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4.6. Utility Methods and Functions

To round off our basic introduction to DBI, we'll tell you about some useful utility methods and functions that will make your life that little bit easier. These include the very useful quote escaping method, DBI execution tracing, and various functions to tidy up your data.

4.6.1. Database-Specific Quote Handling

By far the most important utility method is quote() , which correctly quotes and escapes SQL statements in a way that is suitable for a given database engine. This feature is important if you have a Perl string that you wish to insert into a database, as the data will be required, in most cases, to have quotation marks around it.

To confuse matters, database engines tend to have a different format for specifying these surrounding quotation marks. DBI circumvents this problem by declaring the quote() method to be executed against a database handle, which ensures that the correct quotation rules are applied.

This method, when executed against a database handle, converts the string given as an argument according to defined rules, and returns the correctly escaped string for use against the database.

For example:

#!/usr/bin/perl -w
# ch04/util/quote1: Demonstrates the use of the $dbh->quote() method

use DBI;

### The string to quote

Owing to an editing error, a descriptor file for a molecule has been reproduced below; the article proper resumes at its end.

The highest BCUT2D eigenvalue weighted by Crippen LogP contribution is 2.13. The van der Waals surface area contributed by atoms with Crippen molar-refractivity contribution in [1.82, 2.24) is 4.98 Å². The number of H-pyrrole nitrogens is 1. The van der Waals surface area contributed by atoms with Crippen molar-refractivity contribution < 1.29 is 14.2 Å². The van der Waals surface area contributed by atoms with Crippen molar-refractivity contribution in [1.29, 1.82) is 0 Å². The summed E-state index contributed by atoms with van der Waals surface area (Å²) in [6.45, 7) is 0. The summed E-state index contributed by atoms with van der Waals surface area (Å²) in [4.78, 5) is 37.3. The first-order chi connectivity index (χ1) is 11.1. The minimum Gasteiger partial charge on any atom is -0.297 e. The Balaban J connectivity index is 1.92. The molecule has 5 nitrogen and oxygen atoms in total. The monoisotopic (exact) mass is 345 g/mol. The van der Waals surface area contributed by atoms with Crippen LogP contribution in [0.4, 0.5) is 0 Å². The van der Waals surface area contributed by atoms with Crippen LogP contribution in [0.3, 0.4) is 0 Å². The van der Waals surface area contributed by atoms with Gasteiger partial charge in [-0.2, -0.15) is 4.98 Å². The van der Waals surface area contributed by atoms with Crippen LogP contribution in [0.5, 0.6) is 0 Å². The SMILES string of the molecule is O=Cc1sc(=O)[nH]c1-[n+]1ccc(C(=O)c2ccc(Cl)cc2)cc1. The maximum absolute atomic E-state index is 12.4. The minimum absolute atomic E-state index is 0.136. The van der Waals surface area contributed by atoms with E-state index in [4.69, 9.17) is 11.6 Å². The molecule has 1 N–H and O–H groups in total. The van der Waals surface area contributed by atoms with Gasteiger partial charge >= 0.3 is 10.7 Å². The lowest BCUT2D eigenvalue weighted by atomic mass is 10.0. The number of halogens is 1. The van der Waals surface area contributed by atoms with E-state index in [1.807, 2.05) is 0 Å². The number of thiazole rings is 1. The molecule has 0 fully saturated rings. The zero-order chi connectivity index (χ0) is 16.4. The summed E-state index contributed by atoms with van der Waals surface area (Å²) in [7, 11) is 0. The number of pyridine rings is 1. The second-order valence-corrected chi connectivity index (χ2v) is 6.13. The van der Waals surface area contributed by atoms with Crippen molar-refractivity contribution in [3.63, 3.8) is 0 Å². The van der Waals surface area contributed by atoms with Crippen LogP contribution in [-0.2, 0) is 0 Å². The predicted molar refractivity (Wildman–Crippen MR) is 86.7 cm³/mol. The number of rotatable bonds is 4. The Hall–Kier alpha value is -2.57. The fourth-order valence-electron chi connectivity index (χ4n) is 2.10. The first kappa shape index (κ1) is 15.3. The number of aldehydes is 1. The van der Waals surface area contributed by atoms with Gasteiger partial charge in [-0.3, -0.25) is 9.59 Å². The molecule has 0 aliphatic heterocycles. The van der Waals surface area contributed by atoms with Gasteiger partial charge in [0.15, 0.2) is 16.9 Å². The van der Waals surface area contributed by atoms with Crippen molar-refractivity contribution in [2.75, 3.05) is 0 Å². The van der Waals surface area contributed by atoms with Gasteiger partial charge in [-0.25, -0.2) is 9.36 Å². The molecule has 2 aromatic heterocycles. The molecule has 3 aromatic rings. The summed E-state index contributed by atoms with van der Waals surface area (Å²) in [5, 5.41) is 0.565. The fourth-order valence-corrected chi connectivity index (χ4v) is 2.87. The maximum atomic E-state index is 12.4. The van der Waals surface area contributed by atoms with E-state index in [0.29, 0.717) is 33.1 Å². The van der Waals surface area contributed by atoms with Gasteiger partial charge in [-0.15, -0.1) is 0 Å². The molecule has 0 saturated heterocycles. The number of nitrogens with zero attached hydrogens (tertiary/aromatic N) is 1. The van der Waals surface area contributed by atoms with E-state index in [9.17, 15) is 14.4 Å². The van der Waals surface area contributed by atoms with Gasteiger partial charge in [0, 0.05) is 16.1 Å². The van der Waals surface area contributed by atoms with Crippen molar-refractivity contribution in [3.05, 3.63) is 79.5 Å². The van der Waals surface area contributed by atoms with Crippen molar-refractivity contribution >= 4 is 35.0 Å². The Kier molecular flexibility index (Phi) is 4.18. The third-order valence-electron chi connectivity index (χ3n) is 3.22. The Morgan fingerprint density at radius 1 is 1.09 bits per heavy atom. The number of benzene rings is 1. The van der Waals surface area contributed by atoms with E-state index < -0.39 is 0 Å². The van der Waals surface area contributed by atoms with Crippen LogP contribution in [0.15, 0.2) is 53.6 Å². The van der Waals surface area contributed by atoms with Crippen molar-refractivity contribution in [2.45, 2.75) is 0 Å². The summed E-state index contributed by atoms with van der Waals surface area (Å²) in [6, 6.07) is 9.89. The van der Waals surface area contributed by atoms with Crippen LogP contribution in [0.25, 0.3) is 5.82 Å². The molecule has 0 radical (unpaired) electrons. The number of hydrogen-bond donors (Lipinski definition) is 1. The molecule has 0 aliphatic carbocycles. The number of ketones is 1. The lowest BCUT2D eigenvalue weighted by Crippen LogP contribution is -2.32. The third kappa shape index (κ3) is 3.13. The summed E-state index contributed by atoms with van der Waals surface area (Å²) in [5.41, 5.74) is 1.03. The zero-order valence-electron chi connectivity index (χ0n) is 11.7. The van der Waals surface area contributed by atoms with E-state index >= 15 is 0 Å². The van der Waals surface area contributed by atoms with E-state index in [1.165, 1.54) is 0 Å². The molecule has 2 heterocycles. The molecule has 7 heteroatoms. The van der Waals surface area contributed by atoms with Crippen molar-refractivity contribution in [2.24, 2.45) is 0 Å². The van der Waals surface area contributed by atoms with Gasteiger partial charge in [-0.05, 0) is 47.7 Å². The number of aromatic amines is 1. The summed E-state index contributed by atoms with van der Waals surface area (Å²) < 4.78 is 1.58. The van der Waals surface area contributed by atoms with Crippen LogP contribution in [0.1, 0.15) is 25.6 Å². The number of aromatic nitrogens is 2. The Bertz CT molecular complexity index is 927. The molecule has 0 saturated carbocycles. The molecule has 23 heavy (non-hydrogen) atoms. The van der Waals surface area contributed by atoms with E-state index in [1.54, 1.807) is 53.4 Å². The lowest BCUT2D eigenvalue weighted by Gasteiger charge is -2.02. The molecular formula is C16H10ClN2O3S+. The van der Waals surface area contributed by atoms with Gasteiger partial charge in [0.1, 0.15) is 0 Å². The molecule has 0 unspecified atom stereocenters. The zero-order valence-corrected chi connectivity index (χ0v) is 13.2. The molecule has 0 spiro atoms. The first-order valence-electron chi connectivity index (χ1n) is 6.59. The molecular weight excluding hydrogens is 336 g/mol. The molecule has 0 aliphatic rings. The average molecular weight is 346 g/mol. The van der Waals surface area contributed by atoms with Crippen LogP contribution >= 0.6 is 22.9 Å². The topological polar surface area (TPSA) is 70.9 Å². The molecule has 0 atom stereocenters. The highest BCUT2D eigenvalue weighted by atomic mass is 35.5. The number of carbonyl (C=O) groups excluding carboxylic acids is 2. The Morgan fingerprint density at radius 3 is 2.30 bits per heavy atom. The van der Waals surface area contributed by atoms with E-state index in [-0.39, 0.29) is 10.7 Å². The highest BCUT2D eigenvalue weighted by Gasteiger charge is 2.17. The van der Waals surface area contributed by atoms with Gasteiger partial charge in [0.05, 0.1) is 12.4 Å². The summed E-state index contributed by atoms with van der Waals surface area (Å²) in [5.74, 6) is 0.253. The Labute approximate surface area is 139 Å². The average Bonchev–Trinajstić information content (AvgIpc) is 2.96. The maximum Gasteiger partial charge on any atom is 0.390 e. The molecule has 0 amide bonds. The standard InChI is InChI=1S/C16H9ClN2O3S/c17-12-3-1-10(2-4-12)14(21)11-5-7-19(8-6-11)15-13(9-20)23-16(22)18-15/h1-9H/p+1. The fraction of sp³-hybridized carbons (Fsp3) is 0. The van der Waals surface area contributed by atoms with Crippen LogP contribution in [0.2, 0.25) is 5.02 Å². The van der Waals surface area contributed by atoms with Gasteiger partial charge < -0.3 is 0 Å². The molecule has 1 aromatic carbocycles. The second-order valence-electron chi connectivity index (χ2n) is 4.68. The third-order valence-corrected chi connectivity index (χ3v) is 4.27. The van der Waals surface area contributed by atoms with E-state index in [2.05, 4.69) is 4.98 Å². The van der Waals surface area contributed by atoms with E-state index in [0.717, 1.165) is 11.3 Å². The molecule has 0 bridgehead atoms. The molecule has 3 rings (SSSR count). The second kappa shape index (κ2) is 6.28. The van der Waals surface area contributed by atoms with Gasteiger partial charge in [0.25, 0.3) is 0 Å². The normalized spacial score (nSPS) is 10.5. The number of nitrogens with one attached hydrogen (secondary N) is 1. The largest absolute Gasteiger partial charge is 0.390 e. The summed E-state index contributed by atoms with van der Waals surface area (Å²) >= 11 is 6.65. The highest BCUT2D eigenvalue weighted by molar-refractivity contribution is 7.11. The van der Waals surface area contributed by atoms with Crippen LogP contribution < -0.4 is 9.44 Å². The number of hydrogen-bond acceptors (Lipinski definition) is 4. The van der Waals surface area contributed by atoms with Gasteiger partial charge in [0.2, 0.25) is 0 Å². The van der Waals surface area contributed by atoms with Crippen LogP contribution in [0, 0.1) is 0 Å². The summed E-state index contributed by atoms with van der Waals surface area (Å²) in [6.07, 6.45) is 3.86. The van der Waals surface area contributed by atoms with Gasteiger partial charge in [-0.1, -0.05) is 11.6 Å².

my $string = "Don't view in monochrome (it looks 'fuzzy')!";

### Connect to the database
my $dbh = DBI->connect( "dbi:Oracle:archaeo", "username", "password" , {
    RaiseError => 1
} );

### Escape the string quotes ...
my $quotedString = $dbh->quote( $string );

### Use quoted string as a string literal in a SQL statement
my $sth = $dbh->prepare( "
    SELECT *
    FROM media
    WHERE description = $quotedString
  " );


For example, if you quoted the Perl string of Do it! via an Oracle database handle, you would be returned the value of 'Do it!'. However, the quote() method also takes care of cases such as Don't do it! which needs to be translated to 'Don''t do it!' for most databases. The simplistic addition of surrounding quotes would have produced 'Don't do it!' which is not a valid SQL string literal.

Some databases require a more complex quote() method, and some drivers (though not all) have a quote() method that can cope with multiline strings and even binary data.

As a special case, if the argument is undef, the quote() method returns the string NULL , without quotes. This corresponds to the DBI's use of undef to represent NULL values, and to how NULL values are used in SQL.

4.6.2. Tracing DBI Execution

DBI sports an extremely useful ability to generate runtime tracing information of what it's doing, which can be a huge time-saver when trying to track down strange problems in your DBI programs.

At the highest level, you can call the DBI- >trace() method, which enables tracing on all DBI operations from that point onwards. There are several valid tracing levels:


Disables tracing.


Traces DBI method execution showing returned values and errors.


As for 1, but also includes method entry with parameters.


As for 2, but also includes more internal driver trace information.


Levels 4, and above can include more detail than is helpful.

The trace() method can be used with two argument forms, either specifying only the trace level or specifying both the trace level and a file to which the trace information is appended. The following example shows the use of DBI->trace():